And he has learnt the value in standing time.

However, there are still plenty of things that I don't do correctly.

He's learning that if I don't do things to his liking he gets the jobs but it's taken him a few years to catch on

Loading the dishwasher was one of them. I don't know how I coped when he worked away grin but that's another job passed on, oh and the vacuuming is his now too.

Good Luck with finding a solution to your dilemma before cooking the Turkey.

maytime2 Sun 09-Dec-18 13:32:31

My daughter spent a gap year in Australia some years ago. She shared a flat with some boys so the cooking of the Christmas turkey was left to her. She said that all turkeys in Australia came with a built in thermometer which changed colour when the bird was cooked. Why can't we have the same device here ?

Blinko Sun 09-Dec-18 13:34:43

Ah, from the title I thought it was about the best way to sack your cleaner....

Jalima1108 Sun 09-Dec-18 13:43:15

Follow janeainsworth's advice to the letter grin

And buy a meat thermometer. They are very useful and quite sharp!

Greyduster Sun 09-Dec-18 14:06:25

Tell him if he sticks a skewer into the thickest part of the leg and you can hear it hit the bone, then the bird is done. Brook no arguments. If he doesn’t like it, give him nut roast. Maytime I once bought a turkey with a device that popped a little button up when the bird was done. I’ve never seen one since.

NanKate Sun 09-Dec-18 14:11:22

Yes Jane very sound advice, plus a thermometer. Thanks All.

At this point I must say that DH will do any job asked, at anytime. Never complains when I go galavanting with my friends. I wouldn’t swap him with anyone. He knows he is a perfectionist and nit picker extraordinaire, against my slap dash fun temperament and surprisingly we rub along very well together.

Jalima1108 Sun 09-Dec-18 14:22:18

Tell him if he sticks a skewer into the thickest part of the leg and you can hear it hit the bone, then the bird is done.
Alternatively stick a skewer into the thickest part of his leg ……

Perhaps not if you want to enjoy the rest of Christmas!

Jalima1108 Sun 09-Dec-18 14:24:30

If you don't have a thermometer then stick a skewer into the turkey where the leg joins the body and if the juices run clear then it should be done.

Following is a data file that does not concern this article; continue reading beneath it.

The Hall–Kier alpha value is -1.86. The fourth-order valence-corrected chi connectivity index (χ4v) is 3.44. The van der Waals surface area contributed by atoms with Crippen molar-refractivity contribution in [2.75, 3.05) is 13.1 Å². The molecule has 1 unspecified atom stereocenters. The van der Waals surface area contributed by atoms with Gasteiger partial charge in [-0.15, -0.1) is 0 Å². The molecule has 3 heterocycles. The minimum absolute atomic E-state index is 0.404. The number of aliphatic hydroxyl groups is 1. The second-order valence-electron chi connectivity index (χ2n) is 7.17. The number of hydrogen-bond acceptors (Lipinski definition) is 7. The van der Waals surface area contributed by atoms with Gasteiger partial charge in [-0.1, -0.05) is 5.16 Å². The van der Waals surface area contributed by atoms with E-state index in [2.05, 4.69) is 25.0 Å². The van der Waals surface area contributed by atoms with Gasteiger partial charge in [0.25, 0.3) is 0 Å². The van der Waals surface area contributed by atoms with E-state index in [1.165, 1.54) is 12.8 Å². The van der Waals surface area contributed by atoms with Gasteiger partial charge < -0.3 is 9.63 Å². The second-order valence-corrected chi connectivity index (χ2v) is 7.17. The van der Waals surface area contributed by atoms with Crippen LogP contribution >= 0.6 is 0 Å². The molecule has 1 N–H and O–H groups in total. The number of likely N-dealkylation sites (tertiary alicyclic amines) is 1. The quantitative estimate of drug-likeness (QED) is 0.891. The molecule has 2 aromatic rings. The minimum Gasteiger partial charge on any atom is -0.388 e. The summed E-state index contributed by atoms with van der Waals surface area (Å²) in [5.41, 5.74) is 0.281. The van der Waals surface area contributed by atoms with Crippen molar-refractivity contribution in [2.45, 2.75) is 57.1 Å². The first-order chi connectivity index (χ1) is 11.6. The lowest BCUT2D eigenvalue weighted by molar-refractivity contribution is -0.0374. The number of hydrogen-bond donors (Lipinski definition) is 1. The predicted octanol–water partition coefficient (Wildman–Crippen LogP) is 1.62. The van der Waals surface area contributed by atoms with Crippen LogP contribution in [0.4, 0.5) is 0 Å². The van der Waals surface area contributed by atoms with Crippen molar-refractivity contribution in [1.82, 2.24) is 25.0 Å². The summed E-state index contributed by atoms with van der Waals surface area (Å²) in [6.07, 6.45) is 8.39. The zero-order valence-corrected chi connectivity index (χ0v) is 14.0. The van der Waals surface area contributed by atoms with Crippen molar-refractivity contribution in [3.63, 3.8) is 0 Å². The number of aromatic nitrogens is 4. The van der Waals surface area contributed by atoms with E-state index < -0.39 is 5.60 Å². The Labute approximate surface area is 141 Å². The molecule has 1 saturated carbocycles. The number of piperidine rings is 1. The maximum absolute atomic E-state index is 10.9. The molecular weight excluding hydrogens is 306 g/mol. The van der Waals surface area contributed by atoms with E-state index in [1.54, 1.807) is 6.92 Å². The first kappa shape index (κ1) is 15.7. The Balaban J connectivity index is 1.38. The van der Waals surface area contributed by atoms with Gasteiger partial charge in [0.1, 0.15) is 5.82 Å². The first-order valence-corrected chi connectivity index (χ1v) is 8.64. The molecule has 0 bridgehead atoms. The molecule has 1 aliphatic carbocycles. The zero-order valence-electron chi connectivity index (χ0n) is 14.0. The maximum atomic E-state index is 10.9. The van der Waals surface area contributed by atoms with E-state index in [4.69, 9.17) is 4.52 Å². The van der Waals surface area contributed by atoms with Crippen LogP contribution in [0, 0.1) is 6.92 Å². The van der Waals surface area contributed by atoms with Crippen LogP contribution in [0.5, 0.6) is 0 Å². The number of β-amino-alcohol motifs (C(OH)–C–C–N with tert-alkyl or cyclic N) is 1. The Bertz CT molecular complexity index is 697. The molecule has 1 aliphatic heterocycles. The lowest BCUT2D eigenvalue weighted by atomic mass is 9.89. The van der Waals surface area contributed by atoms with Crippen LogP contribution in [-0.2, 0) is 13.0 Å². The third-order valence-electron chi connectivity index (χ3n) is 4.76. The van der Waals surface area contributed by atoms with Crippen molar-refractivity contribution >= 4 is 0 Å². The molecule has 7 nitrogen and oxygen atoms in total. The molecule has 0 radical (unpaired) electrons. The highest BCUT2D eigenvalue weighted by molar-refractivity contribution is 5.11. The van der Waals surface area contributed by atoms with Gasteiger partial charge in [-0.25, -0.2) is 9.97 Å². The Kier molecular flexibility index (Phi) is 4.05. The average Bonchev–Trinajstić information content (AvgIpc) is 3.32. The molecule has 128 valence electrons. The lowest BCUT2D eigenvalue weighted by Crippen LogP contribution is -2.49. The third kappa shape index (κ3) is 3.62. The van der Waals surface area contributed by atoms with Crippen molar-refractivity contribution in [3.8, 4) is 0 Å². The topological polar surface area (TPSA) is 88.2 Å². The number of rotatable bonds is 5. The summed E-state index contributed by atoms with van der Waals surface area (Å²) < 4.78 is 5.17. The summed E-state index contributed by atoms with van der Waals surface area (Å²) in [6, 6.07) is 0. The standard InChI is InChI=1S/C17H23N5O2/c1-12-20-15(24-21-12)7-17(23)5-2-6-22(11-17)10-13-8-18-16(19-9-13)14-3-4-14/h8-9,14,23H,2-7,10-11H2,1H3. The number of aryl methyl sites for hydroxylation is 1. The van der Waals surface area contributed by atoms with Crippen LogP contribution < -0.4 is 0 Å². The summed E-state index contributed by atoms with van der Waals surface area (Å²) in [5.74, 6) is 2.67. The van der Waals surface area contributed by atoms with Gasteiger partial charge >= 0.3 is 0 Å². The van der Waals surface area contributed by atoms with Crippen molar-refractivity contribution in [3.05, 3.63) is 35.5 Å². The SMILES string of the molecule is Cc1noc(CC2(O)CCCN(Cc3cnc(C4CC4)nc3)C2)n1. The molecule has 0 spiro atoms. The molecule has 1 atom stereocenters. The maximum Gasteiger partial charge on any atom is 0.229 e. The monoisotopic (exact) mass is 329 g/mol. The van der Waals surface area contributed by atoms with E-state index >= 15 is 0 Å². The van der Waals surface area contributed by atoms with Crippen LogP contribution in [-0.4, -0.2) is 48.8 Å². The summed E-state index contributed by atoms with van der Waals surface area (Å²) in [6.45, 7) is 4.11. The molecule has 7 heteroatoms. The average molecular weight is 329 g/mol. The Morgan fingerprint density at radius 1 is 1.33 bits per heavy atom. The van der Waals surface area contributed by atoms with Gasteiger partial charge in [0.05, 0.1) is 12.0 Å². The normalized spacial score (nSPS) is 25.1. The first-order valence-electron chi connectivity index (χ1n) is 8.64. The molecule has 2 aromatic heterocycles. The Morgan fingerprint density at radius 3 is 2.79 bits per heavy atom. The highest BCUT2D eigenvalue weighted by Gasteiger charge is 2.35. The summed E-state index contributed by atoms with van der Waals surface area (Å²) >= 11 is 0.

Leave it to rest for a while too.

You could buy an oven thermometer too, to make sure your oven reaches the correct temperature.

GillT57 Sun 09-Dec-18 14:29:53

Actually, I must be related to your DH, for I too was always checking if chicken is pink, and I am often accused of overcooking it ( I do). If the idea is in my mind that something is 'off' or underdone I won't eat it. DH on the other hand is our resident bio-digester and eats anything with no side effects.

Greyduster Sun 09-Dec-18 15:00:17

I don’t think men understand the concept upon which most women rely when they cook; to whit experience and instinct, and when that fails them, they fly by the seat of their pants. I am married to a man who has to have a recipe, which he will then follow slavishly. If it says cut into one centimetre dice, then that is what he painstakingly does. You could waste away waiting for him to produce anything, and timings are all, even if the net result is bordering on uncooked “because that is what it says in the recipe!”

Atqui Sun 09-Dec-18 16:28:43

Snap Blinko

Granarchist Sun 09-Dec-18 17:03:58

buy a digital probe - brilliant for turkey - any meat - pannacottas - cakes - go to Nisbets catering suppliers - they are brilliant and I have given them to all friends and relatives - peace now reigns -

kittylester Sun 09-Dec-18 17:11:44

I can smell when something is cooked - I think that's similar to gd comment.

I do have a digital fork thing but I don't really trust it!